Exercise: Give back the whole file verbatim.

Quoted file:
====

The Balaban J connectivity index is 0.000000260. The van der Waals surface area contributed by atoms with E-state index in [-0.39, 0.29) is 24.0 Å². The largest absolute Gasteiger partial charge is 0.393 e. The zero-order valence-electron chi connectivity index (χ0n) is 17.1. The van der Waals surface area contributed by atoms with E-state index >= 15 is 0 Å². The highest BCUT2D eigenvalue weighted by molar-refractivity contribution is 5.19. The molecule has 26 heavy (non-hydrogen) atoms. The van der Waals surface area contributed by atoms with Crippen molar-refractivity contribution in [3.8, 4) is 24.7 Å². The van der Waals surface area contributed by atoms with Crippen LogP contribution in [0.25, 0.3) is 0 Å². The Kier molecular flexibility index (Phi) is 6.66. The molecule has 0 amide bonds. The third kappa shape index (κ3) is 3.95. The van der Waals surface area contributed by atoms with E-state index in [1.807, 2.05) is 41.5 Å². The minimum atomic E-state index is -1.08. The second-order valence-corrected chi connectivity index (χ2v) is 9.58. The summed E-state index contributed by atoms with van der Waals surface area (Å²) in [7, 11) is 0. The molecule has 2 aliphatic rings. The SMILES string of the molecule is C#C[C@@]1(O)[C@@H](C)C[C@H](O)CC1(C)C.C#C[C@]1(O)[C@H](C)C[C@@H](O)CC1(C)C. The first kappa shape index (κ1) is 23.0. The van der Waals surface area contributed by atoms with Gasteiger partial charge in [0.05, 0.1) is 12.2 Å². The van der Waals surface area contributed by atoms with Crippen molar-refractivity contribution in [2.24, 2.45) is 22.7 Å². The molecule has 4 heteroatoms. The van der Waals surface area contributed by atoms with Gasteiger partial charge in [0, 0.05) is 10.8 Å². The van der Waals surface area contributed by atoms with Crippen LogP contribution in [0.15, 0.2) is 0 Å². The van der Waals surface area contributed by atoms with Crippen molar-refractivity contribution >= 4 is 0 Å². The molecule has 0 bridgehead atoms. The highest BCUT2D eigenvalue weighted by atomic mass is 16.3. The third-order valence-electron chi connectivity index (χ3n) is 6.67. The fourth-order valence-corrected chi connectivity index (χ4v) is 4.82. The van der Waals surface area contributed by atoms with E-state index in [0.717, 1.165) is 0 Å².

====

The Balaban J connectivity index is 0.000000260. The van der Waals surface area contributed by atoms with E-state index in [-0.39, 0.29) is 24.0 Å². The largest absolute Gasteiger partial charge is 0.393 e. The zero-order valence-electron chi connectivity index (χ0n) is 17.1. The van der Waals surface area contributed by atoms with E-state index >= 15 is 0 Å². The highest BCUT2D eigenvalue weighted by molar-refractivity contribution is 5.19. The molecule has 26 heavy (non-hydrogen) atoms. The van der Waals surface area contributed by atoms with Crippen molar-refractivity contribution in [3.8, 4) is 24.7 Å². The van der Waals surface area contributed by atoms with Crippen LogP contribution in [0.25, 0.3) is 0 Å². The Kier molecular flexibility index (Phi) is 6.66. The molecule has 0 amide bonds. The third kappa shape index (κ3) is 3.95. The van der Waals surface area contributed by atoms with E-state index in [1.807, 2.05) is 41.5 Å². The minimum atomic E-state index is -1.08. The second-order valence-corrected chi connectivity index (χ2v) is 9.58. The summed E-state index contributed by atoms with van der Waals surface area (Å²) in [7, 11) is 0. The molecule has 2 aliphatic rings. The SMILES string of the molecule is C#C[C@@]1(O)[C@@H](C)C[C@H](O)CC1(C)C.C#C[C@]1(O)[C@H](C)C[C@@H](O)CC1(C)C. The first kappa shape index (κ1) is 23.0. The van der Waals surface area contributed by atoms with Gasteiger partial charge in [0.05, 0.1) is 12.2 Å². The van der Waals surface area contributed by atoms with Crippen molar-refractivity contribution in [2.24, 2.45) is 22.7 Å². The molecule has 4 heteroatoms. The van der Waals surface area contributed by atoms with Gasteiger partial charge in [0, 0.05) is 10.8 Å². The van der Waals surface area contributed by atoms with Crippen LogP contribution in [0.15, 0.2) is 0 Å². The van der Waals surface area contributed by atoms with Crippen molar-refractivity contribution >= 4 is 0 Å². The molecule has 0 bridgehead atoms. The highest BCUT2D eigenvalue weighted by atomic mass is 16.3. The third-order valence-electron chi connectivity index (χ3n) is 6.67. The fourth-order valence-corrected chi connectivity index (χ4v) is 4.82. The van der Waals surface area contributed by atoms with E-state index in [0.717, 1.165) is 0 Å².